The funding from The National Lottery Community Fund – Improving Lives Fund, will support people living in Perth and Kinross and Ayrshire to enjoy everyday walking activities. By being encouraged to keep moving throughout the day older adults will maintain their functional capabilities to: prevent falls through improved strength, balance and coordination; improve their sleep patterns and improve their overall health and mental wellbeing.
Staying active is important to lower your risk of dementia and can help anyone living with the condition to improve their overall health. Everyday walking can help to improve muscle tone and bone strength, increase cardio-vascular health, manage weight and blood pressure levels. Walking can enable more oxygen to the brain which helps with reasoning, problem solving, spatial mapping and mood.
In Perth and Kinross, Paths for All are working with ten care homes, five each year, over the two years of funding, to introduce a ‘Care About Walking’ project to support care home staff to create a walking culture in their care home and embed walking activities into the daily routine of residents.
The five care homes currently involved in the ‘Care About Walking’ project include Ancaster House, Crieff; Glencairn House, Auchterarder; Stormont Lodge, Blairgowrie; Dalweem House, Aberfeldy and Beech Manor, Blairgowrie.
Activities undertaken will vary depending upon the design and layout of each home and the capabilities of each resident. Between 70% to 90% of care home residents have a dementia diagnosis and there are age-related impairments such as hearing, eyesight and memory to be considered when designing physical activities in care homes.
The National Lottery Community Fund – Improving Lives Fund will allow Paths for All to support care homes to make the necessary environmental changes, provide staff training and supply resources such as walking wall charts and motivational posters from our ‘Care About Walking Resource Pack’.
Sheila Baxter, Activities Coordinator with Beech Manor care home in Blairgowrie is delighted to be part of the ‘Care About Walking’ project. She said: “Families are very happy that their loved one is being encouraged to walk. Staff have enjoyed spending time with residents walking more and they are getting fit too. It’s been a positive influence on staff having posters around the home and making us all aware of the importance and benefits of becoming fitter.”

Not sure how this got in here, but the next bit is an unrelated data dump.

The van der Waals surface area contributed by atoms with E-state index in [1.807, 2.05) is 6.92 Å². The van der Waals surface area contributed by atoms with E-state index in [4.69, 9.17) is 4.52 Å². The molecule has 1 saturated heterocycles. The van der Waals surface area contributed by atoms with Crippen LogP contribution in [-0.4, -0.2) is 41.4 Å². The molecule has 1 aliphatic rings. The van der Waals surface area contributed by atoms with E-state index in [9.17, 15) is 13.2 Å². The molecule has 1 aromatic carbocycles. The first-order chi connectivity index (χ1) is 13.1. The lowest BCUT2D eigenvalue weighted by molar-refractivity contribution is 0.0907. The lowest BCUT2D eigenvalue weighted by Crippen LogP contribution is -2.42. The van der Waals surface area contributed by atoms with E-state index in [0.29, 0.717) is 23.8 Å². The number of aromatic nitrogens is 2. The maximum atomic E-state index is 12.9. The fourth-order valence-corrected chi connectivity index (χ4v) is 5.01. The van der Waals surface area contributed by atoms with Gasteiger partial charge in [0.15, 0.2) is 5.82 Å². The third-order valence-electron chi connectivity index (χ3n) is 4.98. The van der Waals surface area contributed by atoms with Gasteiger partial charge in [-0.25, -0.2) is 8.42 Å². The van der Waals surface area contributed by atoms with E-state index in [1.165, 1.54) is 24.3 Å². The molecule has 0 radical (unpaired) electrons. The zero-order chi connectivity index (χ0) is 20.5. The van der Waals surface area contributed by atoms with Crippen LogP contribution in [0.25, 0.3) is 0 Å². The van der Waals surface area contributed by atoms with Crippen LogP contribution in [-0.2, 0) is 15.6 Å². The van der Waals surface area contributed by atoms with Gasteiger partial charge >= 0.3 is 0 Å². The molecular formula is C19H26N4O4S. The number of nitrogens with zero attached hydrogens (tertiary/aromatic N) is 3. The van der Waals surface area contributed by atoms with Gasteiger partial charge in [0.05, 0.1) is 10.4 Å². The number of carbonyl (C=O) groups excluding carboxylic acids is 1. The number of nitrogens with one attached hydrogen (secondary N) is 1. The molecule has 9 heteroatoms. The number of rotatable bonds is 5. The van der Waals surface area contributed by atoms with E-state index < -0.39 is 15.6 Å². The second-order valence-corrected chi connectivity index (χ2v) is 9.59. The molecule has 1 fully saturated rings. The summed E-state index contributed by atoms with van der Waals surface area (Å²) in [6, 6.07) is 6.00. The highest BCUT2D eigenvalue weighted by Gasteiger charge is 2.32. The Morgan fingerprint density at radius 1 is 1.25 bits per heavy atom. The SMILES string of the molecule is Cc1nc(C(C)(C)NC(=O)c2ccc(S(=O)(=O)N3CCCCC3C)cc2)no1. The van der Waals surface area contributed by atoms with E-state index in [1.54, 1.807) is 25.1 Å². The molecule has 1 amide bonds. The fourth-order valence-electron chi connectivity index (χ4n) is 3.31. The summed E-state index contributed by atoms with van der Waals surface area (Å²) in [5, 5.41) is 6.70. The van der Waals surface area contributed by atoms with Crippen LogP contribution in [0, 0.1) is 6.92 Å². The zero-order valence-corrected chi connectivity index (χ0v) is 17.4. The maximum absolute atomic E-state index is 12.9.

In Ayrshire, The National Lottery Community Fund – Improving Lives Fund, will support Paths for All to work with people living with dementia and unpaid carers to become more active, access the outdoors and improve their social connections to prevent isolation.
Paths for All will work in partnership with local Walking for Health projects, Dementia Friendly Prestwick and the Care Commission’s Care About Physical Activity programme that works with care homes across East, South and North Ayrshire. Activities will include community consultations to identify Dementia Friendly walking routes; training for local volunteers to lead Dementia Friendly walks; the introduction of walking activities into care homes, and awareness raising of all the walking activities available in the area.
Activities currently underway include working with Dementia Friendly Prestwick, South Ayrshire Council and the local community to consider changes to Prestwick promenade to make it Dementia Friendly – the first of its kind in Scotland. Possible adaptations to make it more accessible include improved signage and the painting of benches with different colours to give a better contrast to their surroundings.
Paths for All’s Chief Officer, Ian Findlay CBE, is delighted with the funding from The National Lottery Community Fund. He said: “This funding is a welcome boost to our Dementia Friendly Walking project. It will help us to make practical changes at a local level in Perth and Kinross and Ayrshire. We will share the results at a National level to encourage more elderly adults to benefit from everyday walking.”
“We want to reduce the barriers for people living with dementia and their carers to enjoy time outdoors. Often adaptions to the outdoor environment are needed to make physical activity easier for older adults. A well designed and inclusive walking environment requires level paths with no changes throughout, more handrails, better drainage to reduce puddles and service covers to be the same colour as the path surface. Working with Dementia Friendly Prestwick to create Scotland’s first Dementia Friendly Promenade will promote the benefits of improving the walking environment for everyone.”
“Working with care homes has identified the need for staff support, resources and training to make changes to both the indoor and outdoor environment to encourage residents to walk as much as they can, for example from their room to the garden.”